Arnold Friend is one of the major characters in ‘Where Are You Going, Where Have You Been?’ His identity is hidden by the writer on whether he is human or non-human, based on his less impressive physical appearance, and his claim that he knows much about Connie’s family and their neighbors. He is described to appear scary, with his “mirrored sunglasses”, translucent skin and shaggy hair which are “so wild” to an extent that it resembles a wig. Arnold “wobbles when walking” as though his shoes do not fit him well, with an indication that his feet are hooves, like those of the devil. He also takes advantage of the vulnerable teenage girl, and is forceful to get what he wants. Leroy on the other hand is married to Norma Jean and is portrayed as lovable, kind, peaceful and perceptive. He is depicted to have calm admirable characteristic, unlike Arnold, but however a loser to his wife who takes over control of the house. Leroy has also taken the feminine roles after the accident, while Norma the masculine roles, as outlined at the beginning of the story when “Norma is weight lifting” while Leroy sits and watches.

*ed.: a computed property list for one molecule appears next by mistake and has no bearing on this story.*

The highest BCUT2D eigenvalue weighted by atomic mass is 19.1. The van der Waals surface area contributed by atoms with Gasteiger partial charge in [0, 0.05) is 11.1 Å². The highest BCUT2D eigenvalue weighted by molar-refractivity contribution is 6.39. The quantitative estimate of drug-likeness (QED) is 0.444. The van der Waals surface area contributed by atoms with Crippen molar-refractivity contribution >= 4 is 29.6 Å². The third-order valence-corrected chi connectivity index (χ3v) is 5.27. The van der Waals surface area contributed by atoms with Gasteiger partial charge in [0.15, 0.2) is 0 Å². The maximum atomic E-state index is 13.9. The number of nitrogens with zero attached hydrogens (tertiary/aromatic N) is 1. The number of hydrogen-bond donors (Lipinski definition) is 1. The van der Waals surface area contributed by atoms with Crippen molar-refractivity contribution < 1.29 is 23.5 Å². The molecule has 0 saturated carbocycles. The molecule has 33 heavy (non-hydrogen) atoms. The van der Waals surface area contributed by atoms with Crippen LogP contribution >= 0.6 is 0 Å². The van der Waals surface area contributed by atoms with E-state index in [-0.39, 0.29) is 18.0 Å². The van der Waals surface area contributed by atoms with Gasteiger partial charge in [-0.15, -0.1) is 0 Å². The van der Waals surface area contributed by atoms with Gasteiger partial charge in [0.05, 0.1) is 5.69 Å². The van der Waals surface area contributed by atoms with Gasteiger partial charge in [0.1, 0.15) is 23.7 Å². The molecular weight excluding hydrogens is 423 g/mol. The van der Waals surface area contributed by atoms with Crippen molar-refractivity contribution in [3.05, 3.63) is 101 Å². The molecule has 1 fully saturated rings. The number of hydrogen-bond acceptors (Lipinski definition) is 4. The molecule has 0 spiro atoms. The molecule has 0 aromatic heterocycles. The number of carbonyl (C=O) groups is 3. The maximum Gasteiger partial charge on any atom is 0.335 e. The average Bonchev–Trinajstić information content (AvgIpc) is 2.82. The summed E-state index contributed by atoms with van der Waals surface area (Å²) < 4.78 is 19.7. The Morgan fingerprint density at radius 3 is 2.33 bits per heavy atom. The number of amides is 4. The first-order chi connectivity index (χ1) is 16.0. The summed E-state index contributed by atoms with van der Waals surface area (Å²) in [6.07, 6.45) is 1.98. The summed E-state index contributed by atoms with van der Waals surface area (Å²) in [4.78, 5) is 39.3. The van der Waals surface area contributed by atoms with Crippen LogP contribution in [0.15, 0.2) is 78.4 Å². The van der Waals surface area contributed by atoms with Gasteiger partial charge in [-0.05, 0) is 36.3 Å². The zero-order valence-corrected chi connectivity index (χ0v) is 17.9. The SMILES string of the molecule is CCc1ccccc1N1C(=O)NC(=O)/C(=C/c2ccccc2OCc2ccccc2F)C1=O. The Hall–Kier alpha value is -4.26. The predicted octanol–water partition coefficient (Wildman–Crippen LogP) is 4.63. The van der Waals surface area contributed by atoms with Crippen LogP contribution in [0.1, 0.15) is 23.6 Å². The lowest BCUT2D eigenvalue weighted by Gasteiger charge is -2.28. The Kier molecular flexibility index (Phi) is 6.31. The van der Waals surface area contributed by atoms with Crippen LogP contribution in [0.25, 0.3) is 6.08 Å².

Similarities between Arnold Friend and Leroy
Both Arnold and Leroy show the same characteristic of emotional reaction being not satisfied with the response of Connie and Norma Jean respectively. In the story Leroy appears to be somehow romantic and envisages that his wife will recognize his continuous company around the house, for the time he could not continue with his driving work after the accident, and that their marriage will as a result grow stronger. When he realizes that Norma Jean is irritated and troubled by his home return, he loses his identity as a husband. Arnold on the other hand appears to be persuasive at the beginning to convince Connie to join them for an outing, but when she refuses, he emotionally loses his purported calm identity and uses force by threatening her that he would harm her family members and the neighbors, some of whom Connie does not know.